Newberry, SC Fires, 1883



CHARLESTON, S. C., Aug. 3.---The people of Newberry are greatly excited over the incendiarism which has afflicted that city for the last six months. On Jan. 17 was witnessed the burning of the two stores of J. A. Crotwell; on Jan. 25, the burning of a dozen cotton bales on a platform on Boyce-street; on Jan. 30, an attempt to burn Mr. Pool's warehouse; on May 23, the burning of Dr. East's drug store; on July 26, the burning of Mollehon's row, and on Aug. 1, and attempt to burn the Newberry Hotel. What makes the matter bad is that most of these fires were of incendiary origin and all of them are thought by many persons to have been so. In the fires of Jan. 17 and 27 and May 23 there were no marks discovered of incendiarism. The fires of Jan. 30 and Aug. 1 are known to have been caused by incendiaries, for combustibles piled together and ignited were found. As to the big fire of July 26, Capt. Albright, owner of the building in which the fire started, says that the rooms upstairs were cleaned and free from trash and locked, and that the hall had not a particle of rubbish in it. That the fire was the work of an incendiary there is no room for doubt. The following notice, written in a firm hand and conspicuously posted on the telephone post on the corner of Boyce and Caldwell streets, lends additional terror to the situation:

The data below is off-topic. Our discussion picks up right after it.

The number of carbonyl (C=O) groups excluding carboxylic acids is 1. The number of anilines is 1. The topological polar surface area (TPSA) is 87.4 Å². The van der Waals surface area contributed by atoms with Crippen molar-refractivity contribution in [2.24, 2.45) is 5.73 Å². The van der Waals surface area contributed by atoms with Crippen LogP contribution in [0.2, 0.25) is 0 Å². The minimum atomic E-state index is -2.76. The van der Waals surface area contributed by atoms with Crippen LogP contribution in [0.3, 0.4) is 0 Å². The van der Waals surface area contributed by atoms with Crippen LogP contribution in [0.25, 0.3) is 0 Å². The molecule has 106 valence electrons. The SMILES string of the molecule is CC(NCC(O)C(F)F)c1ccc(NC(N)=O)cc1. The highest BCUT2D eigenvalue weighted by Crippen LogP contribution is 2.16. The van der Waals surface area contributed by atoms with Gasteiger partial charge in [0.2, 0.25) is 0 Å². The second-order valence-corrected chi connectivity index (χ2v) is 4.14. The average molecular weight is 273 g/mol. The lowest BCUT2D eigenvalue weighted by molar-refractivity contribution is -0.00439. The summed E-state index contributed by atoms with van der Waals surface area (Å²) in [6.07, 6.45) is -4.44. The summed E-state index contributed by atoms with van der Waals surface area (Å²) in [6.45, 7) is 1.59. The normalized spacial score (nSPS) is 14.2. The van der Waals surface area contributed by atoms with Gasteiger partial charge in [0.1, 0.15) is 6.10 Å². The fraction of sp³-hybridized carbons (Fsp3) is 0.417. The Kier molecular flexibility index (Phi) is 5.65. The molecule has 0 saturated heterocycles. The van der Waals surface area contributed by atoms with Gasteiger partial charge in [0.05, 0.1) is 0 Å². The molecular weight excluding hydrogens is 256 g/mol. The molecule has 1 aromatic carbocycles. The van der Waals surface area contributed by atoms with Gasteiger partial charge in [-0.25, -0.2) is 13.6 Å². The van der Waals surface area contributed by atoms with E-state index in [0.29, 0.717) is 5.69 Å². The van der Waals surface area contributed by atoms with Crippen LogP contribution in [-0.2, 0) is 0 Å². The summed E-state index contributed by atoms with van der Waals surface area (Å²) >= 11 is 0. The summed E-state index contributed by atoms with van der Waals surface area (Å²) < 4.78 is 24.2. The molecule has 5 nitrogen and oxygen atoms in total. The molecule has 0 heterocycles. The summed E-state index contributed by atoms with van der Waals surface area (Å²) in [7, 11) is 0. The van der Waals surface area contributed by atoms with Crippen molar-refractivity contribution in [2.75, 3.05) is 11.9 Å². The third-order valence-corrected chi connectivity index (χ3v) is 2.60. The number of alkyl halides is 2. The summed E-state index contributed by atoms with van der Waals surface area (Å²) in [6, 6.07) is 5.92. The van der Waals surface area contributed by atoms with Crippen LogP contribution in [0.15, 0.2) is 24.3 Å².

This block can be built no more. Mollohon-row must only live in the history of the past. Modern progress and public necessities decree this. Do not attempt it. Merchants and owners are well paid for losses; perhaps never so much again. So listen to notes of warning. Agents, warn your companies of impending danger, for 12 months have we worked for the public good, and now, since it has been consummated, do not toy with the gods any more. We are strong and determined. We do not destroy for our good or gain, but for the people. If the insurance companies make efforts against us, then be consequences upon their heads. Build up and we will tear down. You see us every day, and those whom you least suspect are one of us or with us. None know us, and we will find time and opportunity sufficient to carry our plans into execution. Mollohon must die that Newberry may live. Coriolanus, mother thou hast saved Rome, but lost thy son Mollohon. THE COMMUNE.

As if to give an earnest of what the warning above meant, it was followed by an attempt to burn the Newberry Hotel last Wednesday. Mr. J. K. P. Goggans was lving[sic] in his room when his attention was attracted by the crackling of flames and by smoke coming through the transom over his door and was about to give an alarm when chamber-maid passed along the hall and discovered a blaze in one of the unused dark rooms in the rear portion of the hotel. The incendiary had taken and empty soap-box of white pine board, paper, and two split-bottom chairs, piled them together, and set fire to them. When discovered the whole of one of the chair bottoms had been consumed, as well as the paper and box. The board and remaining portion of the chair were in a blaze. A bucket of water put out the fire. Had it not been discovered before getting under headway the consequences would have been terrible, for there is no water in the cistern, which is not yet completed, and the creek is so far away that hose would not reach it. This bold attempt in open daylight has prompted measures for protection. A fund is being raised for the detection of the guilty persons. If one of them should be caught there is no doubt that Judge Lynch will settle his case.

The New York Times, New York, NY 4 Aug 1883